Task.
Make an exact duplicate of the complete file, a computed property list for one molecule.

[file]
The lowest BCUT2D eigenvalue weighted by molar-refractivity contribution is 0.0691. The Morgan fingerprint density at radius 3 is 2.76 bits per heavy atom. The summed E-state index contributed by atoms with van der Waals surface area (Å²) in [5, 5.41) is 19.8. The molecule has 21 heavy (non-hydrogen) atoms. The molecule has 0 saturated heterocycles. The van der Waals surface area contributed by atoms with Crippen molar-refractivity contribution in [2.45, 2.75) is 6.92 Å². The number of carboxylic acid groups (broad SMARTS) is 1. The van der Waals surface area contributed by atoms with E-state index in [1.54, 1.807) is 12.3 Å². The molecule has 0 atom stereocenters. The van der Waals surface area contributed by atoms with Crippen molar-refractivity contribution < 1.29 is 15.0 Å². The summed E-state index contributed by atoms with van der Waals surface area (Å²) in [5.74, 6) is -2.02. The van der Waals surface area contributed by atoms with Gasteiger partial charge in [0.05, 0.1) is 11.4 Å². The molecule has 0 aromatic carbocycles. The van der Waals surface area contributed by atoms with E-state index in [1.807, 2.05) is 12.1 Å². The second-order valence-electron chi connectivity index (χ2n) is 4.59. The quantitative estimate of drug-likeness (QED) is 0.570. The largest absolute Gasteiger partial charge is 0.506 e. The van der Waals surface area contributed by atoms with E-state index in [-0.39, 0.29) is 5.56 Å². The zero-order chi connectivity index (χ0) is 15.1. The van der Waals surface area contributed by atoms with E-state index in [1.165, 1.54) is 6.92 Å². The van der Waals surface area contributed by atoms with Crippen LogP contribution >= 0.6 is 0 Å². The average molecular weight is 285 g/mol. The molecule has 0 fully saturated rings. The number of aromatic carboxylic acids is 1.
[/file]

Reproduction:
The lowest BCUT2D eigenvalue weighted by molar-refractivity contribution is 0.0691. The Morgan fingerprint density at radius 3 is 2.76 bits per heavy atom. The summed E-state index contributed by atoms with van der Waals surface area (Å²) in [5, 5.41) is 19.8. The molecule has 21 heavy (non-hydrogen) atoms. The molecule has 0 saturated heterocycles. The van der Waals surface area contributed by atoms with Crippen molar-refractivity contribution in [2.45, 2.75) is 6.92 Å². The number of carboxylic acid groups (broad SMARTS) is 1. The van der Waals surface area contributed by atoms with E-state index in [1.54, 1.807) is 12.3 Å². The molecule has 0 atom stereocenters. The van der Waals surface area contributed by atoms with Crippen molar-refractivity contribution < 1.29 is 15.0 Å². The summed E-state index contributed by atoms with van der Waals surface area (Å²) in [5.74, 6) is -2.02. The van der Waals surface area contributed by atoms with Gasteiger partial charge in [0.05, 0.1) is 11.4 Å². The molecule has 0 aromatic carbocycles. The van der Waals surface area contributed by atoms with E-state index in [1.807, 2.05) is 12.1 Å². The second-order valence-electron chi connectivity index (χ2n) is 4.59. The quantitative estimate of drug-likeness (QED) is 0.570. The largest absolute Gasteiger partial charge is 0.506 e. The van der Waals surface area contributed by atoms with E-state index in [-0.39, 0.29) is 5.56 Å². The zero-order chi connectivity index (χ0) is 15.1. The van der Waals surface area contributed by atoms with E-state index in [1.165, 1.54) is 6.92 Å². The van der Waals surface area contributed by atoms with Crippen LogP contribution >= 0.6 is 0 Å². The average molecular weight is 285 g/mol. The molecule has 0 fully saturated rings. The number of aromatic carboxylic acids is 1.